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10.30.2013

Cape Fear

"This ensemble has a cape made of tufted coffin lining in a lovely shade of cemetery grey. This little number was very inexpensive. The fabric is made of black widows webs, and the underslip, pure unborn centipede."
                                                                  -Lily Munster

Vampires and superheroes aren't the only ones donning capes this week. Fashionistas around the world are embracing the whimsical accessory that can make you feel mysterious, powerful, or part of a fairytale. Capes, popular for both costumes and everyday wear, have been around for centuries and continue to be a great accompaniment to any fall wardrobe.

Audrey Hepburn, Jacqueline Kennedy Onassis, and Paul McCartney gravitated towards the versatile outerwear. Hepburn wore a beautiful floor-sweeping blue cape in the movie Funny Face that was designed by Hubert de Givenchy. Once she had been draped in one of Givenchy's exquisite designs, she could never go back. “His are the only clothes in which I am myself,” she told reporters in 1956.

Jackie O selected an elegant white cape for her husband's inaugural ball in 1961. Ethel Frankau of Bergdorf Goodman created both the gown and the cape.

Capes can be dramatic or subtle and made out of anything and everything from organza to fur. Who wouldn't want to own an accessory that Red Riding Hood, Dracula, Superman, and the Queen of England can pull off?

My sons both opted to be superheroes this year for Halloween and lo and behold, they will be sporting capes. Having never owned one myself, I decided to make a cape using an exceptionally soft Marc Jacobs wool that I purchased from Mood. Not wanting my arms completely confined, I added openings adorned with zippers on both sides and a zipper up the middle. It was surprisingly easy to make. I learned how to insert the zippers within the garment via a YouTube how to video. I also found time to make a pair of pleated, tapered black pants and a red top with lace accents. Cheers to the cape!


MADE IN KANSAS

10.02.2013

Parting is Such Sweet Sorrow: Jacobs Says Farewell to Louis Vuitton

"You say goodbye and I say hello. Hello, hello. I don't know why you say goodbye, I say hello."
                                                                         -The Beatles

Louis Vuitton Spring 2014
We bid adieu to Paris Fashion Week today just as Marc Jacobs says au revoir to Louis Vuitton. After 16 years of rebuilding the Parisian fashion house, the former LV creative director is packing his bags and heading back to New York where he can focus on his own brand. His final show earlier today took place in the Cour Carrée du Louvre tent where he commemorated his history with LV by creating a magnificent set that included elements from previous shows: a carousel, fountain, pair of escalators, and a grand hotel elevator.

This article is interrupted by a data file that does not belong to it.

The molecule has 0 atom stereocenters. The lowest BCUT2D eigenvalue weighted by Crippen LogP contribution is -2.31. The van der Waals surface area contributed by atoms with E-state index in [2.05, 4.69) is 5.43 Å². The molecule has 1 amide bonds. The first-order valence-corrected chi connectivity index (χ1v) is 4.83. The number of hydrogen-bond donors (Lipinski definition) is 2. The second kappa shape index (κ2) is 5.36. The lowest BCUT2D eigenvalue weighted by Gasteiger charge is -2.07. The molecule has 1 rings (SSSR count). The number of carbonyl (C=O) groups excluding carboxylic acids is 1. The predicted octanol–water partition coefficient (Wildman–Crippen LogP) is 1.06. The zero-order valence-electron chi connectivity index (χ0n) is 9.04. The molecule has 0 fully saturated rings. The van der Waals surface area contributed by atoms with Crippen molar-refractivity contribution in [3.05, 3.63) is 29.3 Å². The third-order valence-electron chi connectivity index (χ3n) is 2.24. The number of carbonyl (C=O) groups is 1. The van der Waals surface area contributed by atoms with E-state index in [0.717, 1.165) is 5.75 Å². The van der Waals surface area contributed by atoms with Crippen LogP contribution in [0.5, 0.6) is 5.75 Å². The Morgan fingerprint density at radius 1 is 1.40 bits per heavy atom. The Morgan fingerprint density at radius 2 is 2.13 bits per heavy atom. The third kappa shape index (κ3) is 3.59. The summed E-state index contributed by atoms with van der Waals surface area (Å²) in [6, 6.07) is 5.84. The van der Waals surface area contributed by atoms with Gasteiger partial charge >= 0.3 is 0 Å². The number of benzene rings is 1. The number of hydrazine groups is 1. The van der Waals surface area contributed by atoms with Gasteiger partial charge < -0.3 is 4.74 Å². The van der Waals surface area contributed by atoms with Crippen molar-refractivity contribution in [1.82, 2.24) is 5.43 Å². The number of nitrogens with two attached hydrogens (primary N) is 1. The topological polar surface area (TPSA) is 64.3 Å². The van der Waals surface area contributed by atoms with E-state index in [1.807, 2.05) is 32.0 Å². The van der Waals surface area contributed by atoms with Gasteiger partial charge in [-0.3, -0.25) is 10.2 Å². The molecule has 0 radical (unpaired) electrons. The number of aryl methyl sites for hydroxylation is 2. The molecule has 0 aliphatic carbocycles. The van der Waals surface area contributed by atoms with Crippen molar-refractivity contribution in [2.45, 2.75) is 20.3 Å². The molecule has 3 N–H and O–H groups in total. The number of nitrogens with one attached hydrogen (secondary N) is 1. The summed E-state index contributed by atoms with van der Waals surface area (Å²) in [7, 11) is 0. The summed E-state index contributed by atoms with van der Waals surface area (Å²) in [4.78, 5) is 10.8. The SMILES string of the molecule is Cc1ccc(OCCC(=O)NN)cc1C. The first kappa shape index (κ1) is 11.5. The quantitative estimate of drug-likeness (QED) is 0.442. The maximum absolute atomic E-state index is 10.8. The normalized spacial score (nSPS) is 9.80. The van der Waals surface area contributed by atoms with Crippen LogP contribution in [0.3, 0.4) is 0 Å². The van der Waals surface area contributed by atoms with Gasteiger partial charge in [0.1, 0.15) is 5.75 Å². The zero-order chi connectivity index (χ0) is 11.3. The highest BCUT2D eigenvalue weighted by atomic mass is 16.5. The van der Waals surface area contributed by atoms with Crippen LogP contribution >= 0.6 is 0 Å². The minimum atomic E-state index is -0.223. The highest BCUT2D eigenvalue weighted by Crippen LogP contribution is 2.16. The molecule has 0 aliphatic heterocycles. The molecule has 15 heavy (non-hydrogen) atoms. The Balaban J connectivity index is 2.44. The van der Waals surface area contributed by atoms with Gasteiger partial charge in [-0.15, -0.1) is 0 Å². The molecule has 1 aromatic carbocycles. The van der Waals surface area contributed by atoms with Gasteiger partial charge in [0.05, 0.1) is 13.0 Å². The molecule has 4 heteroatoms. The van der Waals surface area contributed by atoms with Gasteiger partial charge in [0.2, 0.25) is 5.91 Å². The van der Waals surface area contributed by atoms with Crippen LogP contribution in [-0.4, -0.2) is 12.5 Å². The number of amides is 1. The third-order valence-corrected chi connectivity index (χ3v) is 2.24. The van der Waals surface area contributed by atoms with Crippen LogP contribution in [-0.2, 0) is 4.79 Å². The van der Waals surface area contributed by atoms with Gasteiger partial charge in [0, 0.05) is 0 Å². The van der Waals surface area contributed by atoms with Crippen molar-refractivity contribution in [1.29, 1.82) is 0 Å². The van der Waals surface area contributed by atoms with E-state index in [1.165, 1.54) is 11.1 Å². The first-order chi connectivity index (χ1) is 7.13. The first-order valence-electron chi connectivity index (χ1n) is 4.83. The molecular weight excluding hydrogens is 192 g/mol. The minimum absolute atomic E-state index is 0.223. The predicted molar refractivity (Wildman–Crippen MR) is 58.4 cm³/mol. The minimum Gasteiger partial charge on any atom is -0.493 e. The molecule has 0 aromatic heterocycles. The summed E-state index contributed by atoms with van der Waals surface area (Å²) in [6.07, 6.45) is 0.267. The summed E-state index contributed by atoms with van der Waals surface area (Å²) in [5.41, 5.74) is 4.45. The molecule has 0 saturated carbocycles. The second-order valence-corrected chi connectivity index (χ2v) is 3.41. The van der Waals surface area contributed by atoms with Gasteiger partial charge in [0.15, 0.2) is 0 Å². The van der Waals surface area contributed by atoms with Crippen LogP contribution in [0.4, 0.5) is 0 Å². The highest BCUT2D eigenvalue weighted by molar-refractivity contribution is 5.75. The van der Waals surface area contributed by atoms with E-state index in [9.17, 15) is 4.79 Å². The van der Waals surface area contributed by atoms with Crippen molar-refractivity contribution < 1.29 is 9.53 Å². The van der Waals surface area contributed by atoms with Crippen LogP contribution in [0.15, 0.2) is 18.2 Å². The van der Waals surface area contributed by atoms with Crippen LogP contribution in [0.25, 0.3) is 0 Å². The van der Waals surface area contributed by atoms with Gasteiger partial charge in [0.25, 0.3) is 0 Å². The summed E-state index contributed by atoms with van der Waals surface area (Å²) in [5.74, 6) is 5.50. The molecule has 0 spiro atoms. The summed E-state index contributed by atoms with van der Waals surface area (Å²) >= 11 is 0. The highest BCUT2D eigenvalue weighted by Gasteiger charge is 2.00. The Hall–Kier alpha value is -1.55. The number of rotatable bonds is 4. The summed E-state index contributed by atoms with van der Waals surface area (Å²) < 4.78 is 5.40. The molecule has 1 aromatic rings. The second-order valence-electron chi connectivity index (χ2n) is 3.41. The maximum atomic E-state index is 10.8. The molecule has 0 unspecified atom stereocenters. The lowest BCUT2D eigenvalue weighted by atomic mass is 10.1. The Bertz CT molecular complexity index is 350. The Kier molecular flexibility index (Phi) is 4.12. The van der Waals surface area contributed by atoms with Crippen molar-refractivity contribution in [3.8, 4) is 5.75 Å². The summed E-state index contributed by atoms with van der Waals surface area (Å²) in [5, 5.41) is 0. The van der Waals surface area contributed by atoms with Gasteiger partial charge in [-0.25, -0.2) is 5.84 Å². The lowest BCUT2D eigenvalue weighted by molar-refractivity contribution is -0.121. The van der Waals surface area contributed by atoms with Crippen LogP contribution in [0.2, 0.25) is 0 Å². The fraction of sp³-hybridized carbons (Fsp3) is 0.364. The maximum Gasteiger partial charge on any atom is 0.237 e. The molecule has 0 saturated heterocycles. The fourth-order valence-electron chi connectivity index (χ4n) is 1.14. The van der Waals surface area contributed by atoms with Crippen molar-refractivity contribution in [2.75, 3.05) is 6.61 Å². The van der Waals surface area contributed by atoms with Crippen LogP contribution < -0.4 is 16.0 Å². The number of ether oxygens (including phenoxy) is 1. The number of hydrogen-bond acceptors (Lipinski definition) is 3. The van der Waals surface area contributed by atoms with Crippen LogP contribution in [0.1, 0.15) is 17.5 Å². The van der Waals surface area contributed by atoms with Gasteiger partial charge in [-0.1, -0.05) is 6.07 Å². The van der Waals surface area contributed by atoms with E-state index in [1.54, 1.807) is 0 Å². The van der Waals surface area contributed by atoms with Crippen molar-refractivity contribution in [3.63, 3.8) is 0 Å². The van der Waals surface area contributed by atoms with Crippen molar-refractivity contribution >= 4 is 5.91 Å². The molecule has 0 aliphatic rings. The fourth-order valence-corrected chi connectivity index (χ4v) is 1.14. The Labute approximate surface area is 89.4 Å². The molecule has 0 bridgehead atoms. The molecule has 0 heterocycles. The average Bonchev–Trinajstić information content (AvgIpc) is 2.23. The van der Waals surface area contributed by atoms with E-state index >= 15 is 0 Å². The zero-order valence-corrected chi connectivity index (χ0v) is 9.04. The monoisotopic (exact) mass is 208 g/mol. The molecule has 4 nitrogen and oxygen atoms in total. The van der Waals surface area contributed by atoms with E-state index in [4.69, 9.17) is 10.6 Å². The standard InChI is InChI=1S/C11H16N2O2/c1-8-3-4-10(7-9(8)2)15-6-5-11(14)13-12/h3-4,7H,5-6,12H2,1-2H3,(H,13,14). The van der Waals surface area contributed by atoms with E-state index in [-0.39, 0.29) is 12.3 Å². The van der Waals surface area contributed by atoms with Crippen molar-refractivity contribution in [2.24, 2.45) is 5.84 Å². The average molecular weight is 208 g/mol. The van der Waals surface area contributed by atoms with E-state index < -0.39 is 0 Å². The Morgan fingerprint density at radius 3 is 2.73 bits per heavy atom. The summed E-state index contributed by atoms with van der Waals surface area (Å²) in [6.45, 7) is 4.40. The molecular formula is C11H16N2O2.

Valentino Spring 2014
The theme was all about showgirls. “The first thing I thought was about Esther Williams and synchronized swimming,” Jacobs said. “But then I decided I wanted to do something about black, sparkling black, and texture and night!” Feathered headpieces and beaded detailing gave drama to Jacobs's exit collection. And aside from a few pairs of blue jeans, the only color on the models was black. Being his last LV collection, is it a coincidence that he chose the color associated with mourning? He also included the LV graffiti from past handbags, with those three little words, "I love Paris". Jacobs summed up his collection by saying, "It was an ode to Paris and to all the people I have been involved and work with. This city has been so great." After hearing the news of Jacobs's departure, the real question is, what's next for Louis Vuitton? It is rumored that a new creative director will be named by late October. The show must go on!
Chanel Spring 2014

What Louis Vuitton was lacking in color, Valentino and Chanel made up for. Valentino creative directors Maria Grazia Chiuri and Pierpaolo Piccioli gained inspiration from opera. Their designs were full of vibrant hues and gold accessories that complemented the color palette. Karl Lagerfeld's new collection for Chanel was a tribute to art, although when addressing the topic, Lagerfeld said, "I’m collecting books. I have no space for art.” The Grand Palais was transformed into a pseudo gallery with artwork lining the walls. The wearable designs were full of life and Lagerfeld included bright tweeds that will shine next spring. "Life is not a red carpet," Karl explained. "This is for daily life. I wanted color, and a fraîcheur. It’s a very happy mood."



This week I have been sewing my heart out. In fact, there are horrific screeching sounds coming from my serger that are probably a result of overuse. I made a long-sleeved striped cotton tee, cotton sateen black pants, a fully lined zip-up jacket out of an Italian fabric, and a graphite colored dress with cap sleeves. Pants are not my forté, so they were a challenge and the jacket was my biggest accomplishment thus far. It took me quite some time to figure out how to properly line the jacket while also installing a zipper up the front.

The dress was a fairly simple design, so I wanted to add interesting belt loops. The only fabric I had to work with at that point were two scraps that were cut into cap sleeves. I added white trim so they would stand out, attached them to the dress, and voilà!

MADE IN KANSAS